A few months ago, when Carole Watson realized there was little media attention paid to black-owned businesses in Detroit, she set out not only to create a tour but also to make a statement about being black in the rapidly changing city.
“I just said to myself, ‘I don’t want to hear another story about the renaissance of Detroit and not have it include my people,’” she said. “God has created enough for everybody. So why do we have to work so hard for exposure?”
Detroit is 82.7 percent African-American, according to 2011 U.S. Census figures, the most recent available. Yet if you were to tour the city through the pages and websites of the local and national media, you might get the impression that its business are almost all owned by white people.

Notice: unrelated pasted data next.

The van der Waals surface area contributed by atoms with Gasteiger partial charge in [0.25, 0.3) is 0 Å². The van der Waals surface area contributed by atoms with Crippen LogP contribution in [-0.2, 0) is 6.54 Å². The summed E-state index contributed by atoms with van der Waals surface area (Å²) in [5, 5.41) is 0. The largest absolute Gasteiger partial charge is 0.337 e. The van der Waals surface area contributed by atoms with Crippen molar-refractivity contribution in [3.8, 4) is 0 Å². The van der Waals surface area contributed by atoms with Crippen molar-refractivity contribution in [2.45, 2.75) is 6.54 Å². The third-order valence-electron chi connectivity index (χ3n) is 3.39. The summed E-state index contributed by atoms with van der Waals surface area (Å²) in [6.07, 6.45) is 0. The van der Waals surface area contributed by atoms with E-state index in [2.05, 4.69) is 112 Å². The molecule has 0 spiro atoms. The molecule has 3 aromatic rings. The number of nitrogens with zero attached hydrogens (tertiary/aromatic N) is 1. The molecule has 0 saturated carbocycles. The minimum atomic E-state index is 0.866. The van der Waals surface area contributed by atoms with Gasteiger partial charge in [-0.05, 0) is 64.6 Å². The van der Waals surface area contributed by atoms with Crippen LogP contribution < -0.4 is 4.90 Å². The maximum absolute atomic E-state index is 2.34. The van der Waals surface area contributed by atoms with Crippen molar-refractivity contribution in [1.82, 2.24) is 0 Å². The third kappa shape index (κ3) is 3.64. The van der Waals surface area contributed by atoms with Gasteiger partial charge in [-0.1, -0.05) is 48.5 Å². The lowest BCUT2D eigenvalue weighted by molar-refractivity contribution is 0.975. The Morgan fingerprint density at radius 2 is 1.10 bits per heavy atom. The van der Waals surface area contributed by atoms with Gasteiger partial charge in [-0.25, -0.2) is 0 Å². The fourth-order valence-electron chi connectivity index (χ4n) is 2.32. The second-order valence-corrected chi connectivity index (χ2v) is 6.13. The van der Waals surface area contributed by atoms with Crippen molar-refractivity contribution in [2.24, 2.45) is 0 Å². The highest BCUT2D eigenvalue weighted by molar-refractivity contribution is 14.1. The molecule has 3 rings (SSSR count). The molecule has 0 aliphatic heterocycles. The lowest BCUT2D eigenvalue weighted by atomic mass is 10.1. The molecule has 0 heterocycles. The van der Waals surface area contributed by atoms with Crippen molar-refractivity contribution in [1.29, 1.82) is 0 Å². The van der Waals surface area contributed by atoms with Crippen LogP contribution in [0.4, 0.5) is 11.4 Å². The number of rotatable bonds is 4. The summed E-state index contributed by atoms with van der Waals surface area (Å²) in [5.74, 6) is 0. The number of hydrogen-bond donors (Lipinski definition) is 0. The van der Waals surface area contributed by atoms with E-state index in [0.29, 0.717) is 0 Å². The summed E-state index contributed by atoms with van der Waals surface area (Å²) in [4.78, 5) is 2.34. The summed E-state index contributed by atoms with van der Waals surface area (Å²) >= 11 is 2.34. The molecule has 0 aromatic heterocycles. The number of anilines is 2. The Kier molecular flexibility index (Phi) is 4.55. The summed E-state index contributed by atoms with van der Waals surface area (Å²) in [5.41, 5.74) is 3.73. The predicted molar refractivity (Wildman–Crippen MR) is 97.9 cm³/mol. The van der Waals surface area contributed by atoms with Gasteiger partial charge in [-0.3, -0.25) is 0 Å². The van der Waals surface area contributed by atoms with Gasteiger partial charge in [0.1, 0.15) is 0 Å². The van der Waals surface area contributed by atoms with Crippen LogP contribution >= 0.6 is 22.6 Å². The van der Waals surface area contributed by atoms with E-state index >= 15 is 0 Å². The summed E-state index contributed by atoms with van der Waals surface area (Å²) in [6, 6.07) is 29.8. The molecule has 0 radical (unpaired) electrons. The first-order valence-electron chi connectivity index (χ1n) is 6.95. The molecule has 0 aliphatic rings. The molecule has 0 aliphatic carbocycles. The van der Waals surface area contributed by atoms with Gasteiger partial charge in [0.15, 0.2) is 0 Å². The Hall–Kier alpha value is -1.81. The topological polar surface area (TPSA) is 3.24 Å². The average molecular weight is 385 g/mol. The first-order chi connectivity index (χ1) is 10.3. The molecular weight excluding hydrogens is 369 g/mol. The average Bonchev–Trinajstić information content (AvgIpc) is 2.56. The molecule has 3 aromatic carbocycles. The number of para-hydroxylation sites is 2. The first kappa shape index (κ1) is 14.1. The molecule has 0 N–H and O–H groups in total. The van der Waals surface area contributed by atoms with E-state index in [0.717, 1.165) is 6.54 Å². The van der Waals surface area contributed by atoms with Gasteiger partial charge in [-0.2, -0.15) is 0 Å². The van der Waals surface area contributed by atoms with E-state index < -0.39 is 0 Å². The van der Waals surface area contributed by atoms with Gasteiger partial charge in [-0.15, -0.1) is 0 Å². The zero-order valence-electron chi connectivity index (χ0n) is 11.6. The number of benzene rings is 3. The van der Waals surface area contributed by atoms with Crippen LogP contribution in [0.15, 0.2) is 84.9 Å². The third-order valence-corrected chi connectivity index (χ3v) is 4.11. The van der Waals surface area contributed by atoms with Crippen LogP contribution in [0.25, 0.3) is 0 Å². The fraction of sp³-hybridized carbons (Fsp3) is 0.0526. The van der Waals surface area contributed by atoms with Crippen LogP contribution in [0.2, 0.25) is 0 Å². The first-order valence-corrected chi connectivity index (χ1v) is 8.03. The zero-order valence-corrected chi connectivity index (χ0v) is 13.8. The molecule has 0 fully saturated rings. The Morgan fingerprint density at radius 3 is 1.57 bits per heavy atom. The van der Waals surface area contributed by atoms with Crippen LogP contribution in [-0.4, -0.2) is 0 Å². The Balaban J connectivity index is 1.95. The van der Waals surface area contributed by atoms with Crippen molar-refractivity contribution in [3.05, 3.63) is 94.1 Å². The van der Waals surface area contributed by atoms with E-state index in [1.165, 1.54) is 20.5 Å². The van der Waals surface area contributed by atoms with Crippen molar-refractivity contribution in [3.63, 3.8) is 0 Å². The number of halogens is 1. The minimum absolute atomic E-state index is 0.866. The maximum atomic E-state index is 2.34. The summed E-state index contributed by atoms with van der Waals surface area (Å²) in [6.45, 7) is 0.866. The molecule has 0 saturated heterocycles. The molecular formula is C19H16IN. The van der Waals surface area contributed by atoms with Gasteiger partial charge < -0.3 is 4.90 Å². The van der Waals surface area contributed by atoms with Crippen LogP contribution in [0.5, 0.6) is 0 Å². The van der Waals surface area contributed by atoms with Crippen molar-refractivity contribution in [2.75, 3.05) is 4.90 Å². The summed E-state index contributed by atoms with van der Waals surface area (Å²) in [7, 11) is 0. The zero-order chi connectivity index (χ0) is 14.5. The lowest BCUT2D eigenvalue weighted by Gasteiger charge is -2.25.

A few weeks later, Watson and her collaborators hired a school bus from a black-owned bus company and began Us Too Detroit. Their first tour was in April, and tickets, priced at $20 each, sold out. Their second tour, in May, sold out weeks ahead of time.